Lok Sabha elections 2019: In 2019, fewer sitting MPs in poll fray
There are 8,048 candidates in the fray, out of which 6,819 (85%) are contesting for the first time; 8% of all candidates are running for a second time, 3.2% for the third time, 1.5% for the fourth time and 2.2% beyond four.Updated: May 11, 2019 07:30 IST
Now that the names of the seventh phase’s candidates have been released, we can look at a number of running and re-running patterns to see whether this election is a conventional one or not.
There are 8,048 candidates in the fray, out of which 6,819 (85%) are contesting for the first time; 8% of all candidates are running for a second time, 3.2% for the third time, 1.5% for the fourth time and 2.2% beyond four.
There are 2,163 candidates running on a national or state-based party ticket, while 2,445 and 3,440 candidates are running on a local party ticket and as independents. Overall, this is a lower number than 2014, where 8,794 candidates contested.
The total number of parties contesting has, however, risen considerably, from 463 different parties running in 2014 to 674 in 2019. Most of these parties are micro-local formations. Many of them are unlikely to survive this election. These numbers are a good reminder that elections generate tremendous enthusiasm, beyond the scope of the actual competition, since the vast majority of parties and candidates run knowing full well that they stand no chance of winning.
Among those candidates, we can look at re-running patterns, or the number of sitting MPs attempting to win another term.
There has been since the late 1990s, a decline in the re-nomination ratio of sitting MPs. Parties attempt to duck anti-incumbency by fielding fresh faces, particularly when a government seeks to win a consecutive term. This is compounded by the fact that the opposition usually attempts at the same time to improve its odds by replacing many candidates who did not perform in the previous election.
In this election, nearly four MPs out of 10 are not re-running (accounting for by-election results), which is a bit higher than usual. In 2014, 73% of sitting MPs got a chance at getting re-elected, against 66.3% in 2009. In a high-stakes, uncertain election, parties are more inclined to reshuffle their candidates, which is the case at present.
There are significant variations across parties. The Bharatiya Janata Party(BJP) often tends to discard a higher percentage of sitting MPs than the Congress, which the 2019 data confirms. The BJP is fielding 156 of its sitting MPs, out of the 275 it currently has (this data does not consider turncoat MPs, running on different party tickets. There are eight current BJP MPs running under different party affiliations, five of them in Uttar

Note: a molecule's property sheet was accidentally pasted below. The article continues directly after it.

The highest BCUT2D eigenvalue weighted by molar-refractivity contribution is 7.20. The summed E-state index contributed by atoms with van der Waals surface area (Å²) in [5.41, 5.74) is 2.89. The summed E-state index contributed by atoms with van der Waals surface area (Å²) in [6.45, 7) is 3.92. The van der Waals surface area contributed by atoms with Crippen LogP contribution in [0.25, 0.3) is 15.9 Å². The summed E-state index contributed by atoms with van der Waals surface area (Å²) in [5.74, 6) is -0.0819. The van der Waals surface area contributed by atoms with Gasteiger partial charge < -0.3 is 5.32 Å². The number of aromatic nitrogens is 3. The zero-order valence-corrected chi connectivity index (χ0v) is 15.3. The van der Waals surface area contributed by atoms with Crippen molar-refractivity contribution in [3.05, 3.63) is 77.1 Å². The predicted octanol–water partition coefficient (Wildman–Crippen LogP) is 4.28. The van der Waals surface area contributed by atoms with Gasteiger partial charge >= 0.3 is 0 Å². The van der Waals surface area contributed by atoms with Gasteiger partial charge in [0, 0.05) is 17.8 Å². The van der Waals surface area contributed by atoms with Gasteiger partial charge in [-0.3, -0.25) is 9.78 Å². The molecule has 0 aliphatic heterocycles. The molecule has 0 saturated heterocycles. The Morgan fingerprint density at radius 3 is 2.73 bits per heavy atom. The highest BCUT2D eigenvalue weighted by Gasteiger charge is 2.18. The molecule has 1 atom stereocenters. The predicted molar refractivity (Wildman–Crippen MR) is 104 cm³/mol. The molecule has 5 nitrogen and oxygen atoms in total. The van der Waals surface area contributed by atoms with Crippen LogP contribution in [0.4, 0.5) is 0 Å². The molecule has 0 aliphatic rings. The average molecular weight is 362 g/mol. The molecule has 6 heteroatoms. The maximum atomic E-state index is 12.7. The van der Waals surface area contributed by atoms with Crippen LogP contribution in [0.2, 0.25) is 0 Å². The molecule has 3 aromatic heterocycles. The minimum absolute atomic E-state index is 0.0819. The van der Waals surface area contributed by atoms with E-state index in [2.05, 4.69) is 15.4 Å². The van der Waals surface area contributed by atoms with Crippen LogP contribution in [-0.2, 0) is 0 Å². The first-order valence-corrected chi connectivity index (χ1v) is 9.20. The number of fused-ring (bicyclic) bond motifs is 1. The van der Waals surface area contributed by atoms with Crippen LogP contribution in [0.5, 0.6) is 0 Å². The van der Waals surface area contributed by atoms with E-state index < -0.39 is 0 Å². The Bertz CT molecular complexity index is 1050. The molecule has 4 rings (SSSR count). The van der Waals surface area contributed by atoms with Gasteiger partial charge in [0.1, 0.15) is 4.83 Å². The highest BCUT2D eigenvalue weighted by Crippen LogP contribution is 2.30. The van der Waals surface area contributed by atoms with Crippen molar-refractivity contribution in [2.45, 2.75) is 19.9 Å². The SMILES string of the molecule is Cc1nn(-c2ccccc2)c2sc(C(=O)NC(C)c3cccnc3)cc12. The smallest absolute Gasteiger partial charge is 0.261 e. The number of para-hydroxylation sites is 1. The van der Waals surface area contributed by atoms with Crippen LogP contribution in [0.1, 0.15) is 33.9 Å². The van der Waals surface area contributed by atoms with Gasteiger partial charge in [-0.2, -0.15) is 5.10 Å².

The Congress is fielding 28 of its 48 sitting MPs, which is a large and unusual turnover for this party.
This variation of re-running patterns between the BJP and Congress stems from differences in electoral strategy approaches, but also come from the fact that the BJP’s organizational culture is more prone to the sacking of candidates and MPs, while the Congress often tends to stick longer with candidates that are loyal to the party but not necessarily performing, electorally speaking. The low ratio of Congress re-running MP in 2019 might indicate that some organisational overhaul has taken place within the party.
Among the regional parties’ MPs, only 63 MPs are re-running, out of 139 sitting MPs (45.3%). Here also, there are important variations. The All India Anna Dravida Munnetra Kazhagam (AIADMK) is running with only 16% of its 37 current MPs, a sign of the disarray in which it has fallen after the passing of J Jayalalithaa. The Biju Janata Dal (BJD) also has either discarded or lost many of its MPs in a highly competitive race in Odisha. The Telugu Desam Party (TDP) and Telangana Rashtra Samithi (TRS) are approaching this election with greater confidence and haven’t felt the need to change many of their candidates. So did the Shiv Sena in Maharashtra. The YSR Congress Party, in a position of challenger in Andhra Pradesh, has fielded mostly new candidates.
What are the implications of these numbers? Historical data suggest that roughly half of re-running incumbents get re-elected, leading to one of the highest recurrent turnover of political elites seen among democracies. If this rule checks out in this election, we should have a profoundly different looking assembly than the current one, irrespective of the outcome. If the National Democratic Alliance (NDA) comes back to power even with an equal or reinforced majority, most of the members of the majority will be newcomers. The same goes if they lose their majority to an alternative coalition, irrespective of the configuration.
This means that a large part of the cumulative experience current parliamentarians have gained over these five years will be lost. One can rejoice at this great reshuffling of elites, or one can worry that the kind of control party leadership executives exert on parliamentarians contribute greatly to prevent Parliament from exercising its role of putting checks and balance on the executive. In all probability, the newly elected members of the Lok Sabha will have to worry that their own parties will put an end to their new career.